Not Just an Issue for Teenagers

There is more awareness about self-harm nowadays than when I was a teenager – and rightly so. However, self-harm in adults is less visible and under-represented in the media. The stereotypical depiction of self-harm involves a teenage girl and there are few depictions of self-harm which demonstrate the diversity of people affected. People who don’t fit the stereotype, such as males and adults, can feel ignored, excluded and isolated.

 

The Problem with Self-Harm Statistics

Self-harming behaviours are often secretive, meaning they can continue unnoticed – even by close friends and family – for years. Statistics are reliant on people attending hospital emergency departments as a result of self-harm, or presenting themselves to their GP or another medical professional. It is known that the issue is under-reported, but nobody is sure to what extent.

I tried to research self-harm statistics for this blog post and discovered that they focus overwhelmingly on children and teenagers. The most comprehensive and accessible information I could find was a NICE guideline document: The short-term physical and psychological management and secondary prevention of self-harm in primary and secondary care. It raises a lot of concerns in how self-harm is addressed, including incidents of people being “told off” by doctors and nurses.

This suggests a key reason for adults, in particular, under-reporting self-harm: fear of being judged. If medical professionals have such patronising and ignorant attitudes, how can we expect the general public to be empathetic?

 

Issues for Adults who Self-Harm

Self-harm is one of the most stigmatised mental health issues because people who have never experienced it struggle to understand. It seems illogical: it is a coping mechanism which causes physical injury. Because self-harm is misunderstood, it’s difficult for sufferers to confide in others. Many people react with shock and unhelpful comments like “don’t do it” and “what do you want to do that for?” This can leave the person experiencing self-harm feeling worse.

To change this situation, the first step is education. There are many grassroots organisations doing great work to raise awareness of self-harm and other mental health problems, including The Project, where I volunteer. I recommend attending a mental health workshop or training course so that you can discuss the issues involved as you learn. However, a good starting point to learn the basic facts about self-harm, and how to access help and support, is the Mind website.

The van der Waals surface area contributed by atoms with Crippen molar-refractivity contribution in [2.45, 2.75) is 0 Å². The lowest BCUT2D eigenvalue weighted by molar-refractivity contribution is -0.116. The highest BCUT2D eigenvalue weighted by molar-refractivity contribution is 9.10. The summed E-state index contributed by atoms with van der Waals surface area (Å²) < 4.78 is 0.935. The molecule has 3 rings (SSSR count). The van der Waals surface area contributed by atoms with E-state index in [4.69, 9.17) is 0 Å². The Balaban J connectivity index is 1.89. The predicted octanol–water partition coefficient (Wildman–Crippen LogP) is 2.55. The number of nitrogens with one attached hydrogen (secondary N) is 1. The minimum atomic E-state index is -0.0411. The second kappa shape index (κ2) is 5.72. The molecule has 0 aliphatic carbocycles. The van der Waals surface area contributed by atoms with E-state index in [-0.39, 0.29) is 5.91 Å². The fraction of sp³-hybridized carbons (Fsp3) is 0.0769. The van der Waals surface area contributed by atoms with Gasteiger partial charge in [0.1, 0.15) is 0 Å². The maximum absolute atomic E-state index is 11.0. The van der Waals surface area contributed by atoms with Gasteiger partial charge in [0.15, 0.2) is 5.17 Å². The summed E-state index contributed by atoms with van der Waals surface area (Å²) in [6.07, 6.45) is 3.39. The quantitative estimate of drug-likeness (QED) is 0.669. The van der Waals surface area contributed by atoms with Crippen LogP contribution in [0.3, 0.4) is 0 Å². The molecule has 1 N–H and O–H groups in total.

Unfortunately, the portrayal of self-harm as something which only affects teenagers and young people has led to sufferers thinking they should have “grown out of it.” This makes it harder to discuss self-harm, even with people you trust, and prevents people from accessing treatment and support services.

LifeSIGNS, a charity whose aim is to create understanding about self-injury, has an interesting article on the issues which affect adults who self-harm. The comments underneath are particularly effective at helping adults who self-harm to realise they are not alone. The article refers to shame and secrecy (but is a little dismissive, in my opinion), which is a massive issue – especially as self-harm in adults is rarely addressed by the media and support services are often aimed at teenagers and young people.

 

My Experience of Self-Harm as an Adult

I last self-harmed at the beginning of May, about three and a half months ago. I don’t think I have mentioned it on this blog, because although I am pretty open about my mental health, I still find it difficult to talk about self-harm. In particular, I find it difficult to discuss recent self-harm.

I’m a lot more open than I used to be. For years, I worse long sleeves in heat waves and never exposed my scars to anyone outside of my immediate family. I have come to view my scars not as sources of shame, but as symbols of strength. I have experienced mental health problems and self-harmed for two decades, yet I’m still here. I have managed to do things I thought were out of my reach, despite struggling all the way.